This article was originally published here.
Dr Dan Parnell, of the Business School at Manchester Metropolitan University, offers some thoughts on recently-published research which highlights how small-sided football training can contribute to the health of the nation.
In England, we have observed the growth of professional football clubs as deliverers of Primary Physical Education (PE) (Parnell et al., 2016). Whilst Primary PE has been outsourced to a range of willing providers, recent research suggests that football could offer some real answers to tackling the health of the nation.
In June 2016, the British Journal of Sports Medicine published an editorial by Peter Krustrup, Juri Dvorak and Jens Bangsbo, which discusses the role of small-sided football training in schools and leisure-time sports clubs, and how it improves physical fitness, health profile, well-being and learning in children (Krustrup, Dvorak and Bansgo, 2016).
How can small-sided football training help children?
The editorial highlighted that of the research on Football for Health (about 100 scientific articles from 2009 to present), approximately one third have investigated football training in schools and in sports clubs.
The conclusions are encouraging:
- small-sided football training induces high heart rates, a large number of intense actions along with high involvement, technical success rates and training effects for boys and girls irrespective of body mass index, fitness level or prior experience with football;
- 98% of children who are members of football clubs live up to the physical activity recommendation of health authorities and they have stronger bones, less fat and greater aerobic fitness than non-sport club members, and
- small-sided school-based football interventions with just 2×30, 3×40 and 2×45-minute weekly games improve bone health, heart health, physical capacity and learning in children aged eight to 12 years old.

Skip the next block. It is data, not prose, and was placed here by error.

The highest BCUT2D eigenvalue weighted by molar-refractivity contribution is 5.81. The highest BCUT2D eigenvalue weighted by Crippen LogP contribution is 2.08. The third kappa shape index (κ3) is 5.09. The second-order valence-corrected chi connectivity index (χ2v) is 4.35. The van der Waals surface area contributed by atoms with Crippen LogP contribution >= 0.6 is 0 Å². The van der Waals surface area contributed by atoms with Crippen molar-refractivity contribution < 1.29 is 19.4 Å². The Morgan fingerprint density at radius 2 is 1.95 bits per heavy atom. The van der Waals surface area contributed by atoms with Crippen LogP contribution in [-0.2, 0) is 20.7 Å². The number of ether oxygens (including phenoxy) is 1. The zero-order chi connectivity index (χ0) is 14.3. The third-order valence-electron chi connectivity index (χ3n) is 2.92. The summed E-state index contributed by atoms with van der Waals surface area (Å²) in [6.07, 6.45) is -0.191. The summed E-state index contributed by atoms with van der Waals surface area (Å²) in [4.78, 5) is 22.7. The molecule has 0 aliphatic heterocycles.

This provides a clear message for all stakeholders from policy-makers to headteachers: Football has the potential to get children fit and healthy!
What can we do?
We have already highlighted the lack of research and understanding of the role of professional football clubs in the delivery of Primary Physical Education (Parnell et al., 2016). But that aside, those involved in (and genuinely interested in) getting our children fit and health need to, in football terms, ‘get their heads up’.
We need to deliver high-quality, focused programmes which use small-sided football training to deliver health targets. And this needs to be supported with clear research and evaluation, to make sure we are getting this right in practice (Lansley and Parnell, 2016). The evidence is there – we just need to make this happen.
This article is based on the following research article:
Krustrup, P., Dvorak, J., and Bangsbo, J. (2016). Small-sided football in schools and leisure-time sport clubs improves physical fitness, health profile, well-being and learning in children. British Journal of Sports Medicine, doi:10.1136/bjsports-2016-096266 (open access here).
Dr Dan Parnell is an active researcher and senior lecturer in Business Management at Manchester Metropolitan University. His research interests cover the sport and leisure sectors within the UK and he works globally on a number of projects, in particular the social role of sport. Contactd.email@example.com or follow @parnell_daniel on Twitter or access his research here.